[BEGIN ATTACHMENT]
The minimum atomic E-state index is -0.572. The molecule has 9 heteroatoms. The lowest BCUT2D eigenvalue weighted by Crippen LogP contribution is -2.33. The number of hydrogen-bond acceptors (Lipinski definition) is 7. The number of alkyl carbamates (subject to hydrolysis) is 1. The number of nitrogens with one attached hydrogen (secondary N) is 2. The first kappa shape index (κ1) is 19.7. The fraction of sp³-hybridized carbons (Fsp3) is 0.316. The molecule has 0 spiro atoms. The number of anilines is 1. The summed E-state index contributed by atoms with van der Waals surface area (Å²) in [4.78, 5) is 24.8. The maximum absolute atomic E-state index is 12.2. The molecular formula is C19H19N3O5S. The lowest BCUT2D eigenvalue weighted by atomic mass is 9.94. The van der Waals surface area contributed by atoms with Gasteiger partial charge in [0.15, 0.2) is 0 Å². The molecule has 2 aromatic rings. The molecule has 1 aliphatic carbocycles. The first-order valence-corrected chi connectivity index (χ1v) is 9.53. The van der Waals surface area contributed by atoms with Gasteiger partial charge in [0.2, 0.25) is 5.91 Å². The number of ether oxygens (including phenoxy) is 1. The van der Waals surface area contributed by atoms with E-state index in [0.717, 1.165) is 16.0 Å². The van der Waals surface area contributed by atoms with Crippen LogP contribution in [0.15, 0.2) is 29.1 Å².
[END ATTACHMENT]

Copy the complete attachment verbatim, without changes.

The minimum atomic E-state index is -0.572. The molecule has 9 heteroatoms. The lowest BCUT2D eigenvalue weighted by Crippen LogP contribution is -2.33. The number of hydrogen-bond acceptors (Lipinski definition) is 7. The number of alkyl carbamates (subject to hydrolysis) is 1. The number of nitrogens with one attached hydrogen (secondary N) is 2. The first kappa shape index (κ1) is 19.7. The fraction of sp³-hybridized carbons (Fsp3) is 0.316. The molecule has 0 spiro atoms. The number of anilines is 1. The summed E-state index contributed by atoms with van der Waals surface area (Å²) in [4.78, 5) is 24.8. The maximum absolute atomic E-state index is 12.2. The molecular formula is C19H19N3O5S. The lowest BCUT2D eigenvalue weighted by atomic mass is 9.94. The van der Waals surface area contributed by atoms with Gasteiger partial charge in [0.15, 0.2) is 0 Å². The molecule has 2 aromatic rings. The molecule has 1 aliphatic carbocycles. The first-order valence-corrected chi connectivity index (χ1v) is 9.53. The van der Waals surface area contributed by atoms with Gasteiger partial charge in [0.2, 0.25) is 5.91 Å². The number of ether oxygens (including phenoxy) is 1. The van der Waals surface area contributed by atoms with E-state index in [0.717, 1.165) is 16.0 Å². The van der Waals surface area contributed by atoms with Crippen LogP contribution in [0.15, 0.2) is 29.1 Å².